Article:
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Talking politics at work: what are the limits?



What are the limits to be respected in this period between the two rounds of the presidential campaign? Can we be punished? Philippe Wagner is the co-founder of Captain Contract, an online legal services platform for businesses.

franceinfo: Can we talk politics at work? What are the rights of employees in this regard?

Philip Wagner: Employees enjoy freedom of expression, it is a fundamental freedom guaranteed by the European Convention on Human Rights, so they can talk about anything, except abuse…

What are the limits not to exceed?

There is an obligation of loyalty and discretion vis-à-vis the employer. That’s if we talk about politics outside of work, not to associate the image of the company, so as not to engage the image of the company, also to avoid abusive, defamatory, excessive remarks, which aim to denigrate a particular employee or even the company, and which could disrupt the smooth running of the company.

The limit is to interfere with the operation of the company…

We can think of someone who, through repeated remarks or behavior, would exert moral pressure on one of his colleagues who would prevent him from carrying out his tasks as he usually would. Or denigrate the company’s image in the public square, which would have serious repercussions for it.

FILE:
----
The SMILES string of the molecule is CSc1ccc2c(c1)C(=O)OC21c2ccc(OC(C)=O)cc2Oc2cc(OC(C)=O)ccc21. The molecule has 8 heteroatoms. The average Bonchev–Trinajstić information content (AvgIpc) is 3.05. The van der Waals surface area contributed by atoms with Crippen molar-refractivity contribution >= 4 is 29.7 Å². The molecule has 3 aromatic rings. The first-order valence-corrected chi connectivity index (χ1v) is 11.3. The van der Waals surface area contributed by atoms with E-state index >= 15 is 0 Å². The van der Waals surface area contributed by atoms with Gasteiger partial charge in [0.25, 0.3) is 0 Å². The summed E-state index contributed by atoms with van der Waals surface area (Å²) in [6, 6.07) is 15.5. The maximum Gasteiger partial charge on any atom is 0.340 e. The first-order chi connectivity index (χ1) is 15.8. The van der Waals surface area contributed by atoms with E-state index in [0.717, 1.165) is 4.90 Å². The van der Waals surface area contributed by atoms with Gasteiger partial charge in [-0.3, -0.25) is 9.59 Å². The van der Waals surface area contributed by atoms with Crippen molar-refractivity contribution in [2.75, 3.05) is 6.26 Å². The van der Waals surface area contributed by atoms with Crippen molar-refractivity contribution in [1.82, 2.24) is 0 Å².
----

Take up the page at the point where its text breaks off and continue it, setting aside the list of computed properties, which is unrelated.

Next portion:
And there is also proselytism?

It’s being zealous, trying to recruit and convince, winning someone over to your cause, it can be religious or political. This goes against the right to believe or not to believe, the right to hold political beliefs or not to have one.

It is this pressure which is involved in proselytism and which makes it prohibited. The distribution of leaflets was considered an abuse, one can also think of putting up posters or wearing T-shirts.

What if I take political positions on social networks?

Outside of work, beyond this obligation of loyalty and discretion vis-à-vis the employer, so if we don’t mention the name of the company we work for, I have the right to express myself as I wish.

If I go too far, how can the employer react?

He has an arsenal of sanctions that range from reprimand to warning, suspension and even dismissal. If someone proselytizes in front of an assembly of hundreds of collaborators, it can be a serious fault and therefore go as far as dismissal.



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